Oh, AOL, you nostalgic beauty. I miss hearing your "You've got mail!" greeting (but only after I've listened to that dial up internet sound for 20 minutes). In 2014, AOL is taking the news aggregator approach to accompany your morning coffee and daily email routine. Tweet about AOL.
11) Ask Jeeves
Ask Jeeves -- another oldie, but goodie. Did you ever ask your questions on askjeeves.com instead of google.com back in 2000? I know I did. I just couldn't resist the cartoon butler! Still taking the Q&A approach in 2014, Ask Jeeves is now called Ask. Why did they change the name? I don't know. Why don't you go to ask.com to find out? Tweet about Ask Jeeves.
Sticking with the theme of "oldie, but goodie," I give you Blockbuster. Remember back in 1996 when Blockbuster was a thriving business? You could rent movies, music, books, and even video games for your Sega Genesis system. Today, Blockbuster takes the simplified approach, offering videos on demand to compete with companies like Netflix and Hulu. Tweet about Blockbuster.
Talk about timeless branding! Coca-Cola's website from 2000 doesn't look too shabby compared to many of the outdated websites listed here. Coke really understood the importance of visual content and simplicity in 2000, and they still do today. Tweet about Coca-Cola.
It's not easy to achieve a timeless look like Coca-Cola has. Since 2000, Pepsi has changed a lot, including its logo, fonts, and colors. Although Pepsi has always recognized and emphasized music as a strong persona interest, the 2014 approach is much more modern and visually appealing. Tweet about Pepsi.
Nice graphics, Macy's. Are those clip art images from Microsoft Word's 1999 collection? They're super snazzy and go along so niceley with your green logo and color scheme. I find this very interesting because according to Wikipedia, Macy's present day logo was designed in 1988, long before the website was created. Tweet about Macy's.
Before looking up Amazon's website in 1999, I assumed the colors, logo, and layout of the website remained unchanged. It looks like I was wrong. In 2000, Amazon's logo changed to feature an arrow from A to Z, which is the logo you know and love today. Additionally, Amazon's site features a lot more Amazon-specific products in addition to products from third-party sellers. Tweet about Amazon.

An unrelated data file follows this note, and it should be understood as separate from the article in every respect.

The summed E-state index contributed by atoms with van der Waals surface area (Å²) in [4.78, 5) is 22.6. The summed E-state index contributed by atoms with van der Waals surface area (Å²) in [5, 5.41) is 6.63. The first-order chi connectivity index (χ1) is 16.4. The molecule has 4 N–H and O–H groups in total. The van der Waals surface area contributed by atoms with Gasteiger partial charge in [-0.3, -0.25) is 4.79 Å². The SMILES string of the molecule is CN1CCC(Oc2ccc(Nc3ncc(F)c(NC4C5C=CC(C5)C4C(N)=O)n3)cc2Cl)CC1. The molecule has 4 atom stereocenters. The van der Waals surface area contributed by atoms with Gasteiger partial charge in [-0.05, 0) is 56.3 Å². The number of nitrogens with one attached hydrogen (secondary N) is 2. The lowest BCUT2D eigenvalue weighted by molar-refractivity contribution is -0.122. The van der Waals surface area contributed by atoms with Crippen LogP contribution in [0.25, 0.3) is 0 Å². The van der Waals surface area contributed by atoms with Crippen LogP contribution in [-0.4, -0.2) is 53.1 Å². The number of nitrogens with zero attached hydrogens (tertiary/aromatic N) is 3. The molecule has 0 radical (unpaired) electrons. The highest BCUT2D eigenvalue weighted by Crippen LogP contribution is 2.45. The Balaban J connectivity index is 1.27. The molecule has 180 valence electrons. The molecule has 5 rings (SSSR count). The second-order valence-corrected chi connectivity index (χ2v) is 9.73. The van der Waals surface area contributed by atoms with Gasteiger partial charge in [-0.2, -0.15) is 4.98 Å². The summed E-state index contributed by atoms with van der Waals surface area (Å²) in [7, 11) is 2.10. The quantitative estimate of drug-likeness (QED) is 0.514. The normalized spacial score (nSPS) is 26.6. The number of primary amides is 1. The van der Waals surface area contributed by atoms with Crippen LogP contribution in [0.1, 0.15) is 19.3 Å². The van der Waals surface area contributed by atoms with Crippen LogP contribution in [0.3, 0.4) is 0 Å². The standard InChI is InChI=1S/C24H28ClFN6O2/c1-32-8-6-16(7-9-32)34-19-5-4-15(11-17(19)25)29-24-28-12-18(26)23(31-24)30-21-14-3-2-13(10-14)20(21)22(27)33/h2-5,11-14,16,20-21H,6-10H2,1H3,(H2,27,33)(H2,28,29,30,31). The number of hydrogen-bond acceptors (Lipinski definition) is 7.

Yahoo! has had many ups and downs since 1999, including a drastic redesign ... multiple times over. The 2014 website looks like a completely different brand, but still aims to be your go-to place for checking email and reading news with your morning cup o' Joe. Tweet about Yahoo!
Speaking of Yahoo!, let's see how Tumblr has changed from the early days to 2014, after Yahoo! acquired it. I have to admit, I think "tumblelog" is the most adorable name for a blog post. This word was used to help differentiate Tumblr from other blogging platforms. Tumblr has always been much more visual, and more social, with shorter-form content. Tweet about Tumblr.
Remember when Pinterest was invite-only? Although Pinterest hasn't changed all that much since 2010, the logo sure looks different. You'll notice the images are also much bigger now that the white border has been eliminated. Do you still use Pinterest the same way you did in 2010? Tweet about Pinterest.
The final website I want to showcase on our tour down memory lane is Reddit. Is it just me, or is Reddit pretty much the same as it was nine years ago? Yes, the site is slightly more visual and it now features ads, but the structure is the same. Redditors seem to love the simplicity of the site, so I guess if it ain't broke, don't fix it. Tweet about Reddit.
Which of these websites shocked you the most? Are there other websites you wish we included here? Share your thoughts in the comments below!
Originally published Apr 10, 2014 8:00:00 AM, updated March 11 2019